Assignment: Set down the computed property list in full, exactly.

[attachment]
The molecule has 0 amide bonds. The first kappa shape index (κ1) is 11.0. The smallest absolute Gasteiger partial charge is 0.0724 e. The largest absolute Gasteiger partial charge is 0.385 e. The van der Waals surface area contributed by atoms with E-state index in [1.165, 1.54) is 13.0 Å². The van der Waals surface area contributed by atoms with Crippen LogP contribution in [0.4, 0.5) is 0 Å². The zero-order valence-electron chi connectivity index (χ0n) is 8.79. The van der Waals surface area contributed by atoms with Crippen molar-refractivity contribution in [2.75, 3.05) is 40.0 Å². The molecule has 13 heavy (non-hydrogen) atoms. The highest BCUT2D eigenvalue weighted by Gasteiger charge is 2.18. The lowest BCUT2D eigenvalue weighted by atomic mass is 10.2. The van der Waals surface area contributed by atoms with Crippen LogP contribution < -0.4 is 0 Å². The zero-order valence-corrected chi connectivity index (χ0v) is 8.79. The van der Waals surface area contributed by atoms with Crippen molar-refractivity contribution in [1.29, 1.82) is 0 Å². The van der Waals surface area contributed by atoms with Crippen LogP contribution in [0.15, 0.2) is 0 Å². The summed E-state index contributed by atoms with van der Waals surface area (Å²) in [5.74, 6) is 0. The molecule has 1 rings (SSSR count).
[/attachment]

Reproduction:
The molecule has 0 amide bonds. The first kappa shape index (κ1) is 11.0. The smallest absolute Gasteiger partial charge is 0.0724 e. The largest absolute Gasteiger partial charge is 0.385 e. The van der Waals surface area contributed by atoms with E-state index in [1.165, 1.54) is 13.0 Å². The van der Waals surface area contributed by atoms with Crippen LogP contribution in [0.4, 0.5) is 0 Å². The zero-order valence-electron chi connectivity index (χ0n) is 8.79. The van der Waals surface area contributed by atoms with Crippen molar-refractivity contribution in [2.75, 3.05) is 40.0 Å². The molecule has 13 heavy (non-hydrogen) atoms. The highest BCUT2D eigenvalue weighted by Gasteiger charge is 2.18. The lowest BCUT2D eigenvalue weighted by atomic mass is 10.2. The van der Waals surface area contributed by atoms with Crippen LogP contribution < -0.4 is 0 Å². The zero-order valence-corrected chi connectivity index (χ0v) is 8.79. The van der Waals surface area contributed by atoms with Crippen molar-refractivity contribution in [1.29, 1.82) is 0 Å². The van der Waals surface area contributed by atoms with Crippen LogP contribution in [0.15, 0.2) is 0 Å². The summed E-state index contributed by atoms with van der Waals surface area (Å²) in [5.74, 6) is 0. The molecule has 1 rings (SSSR count).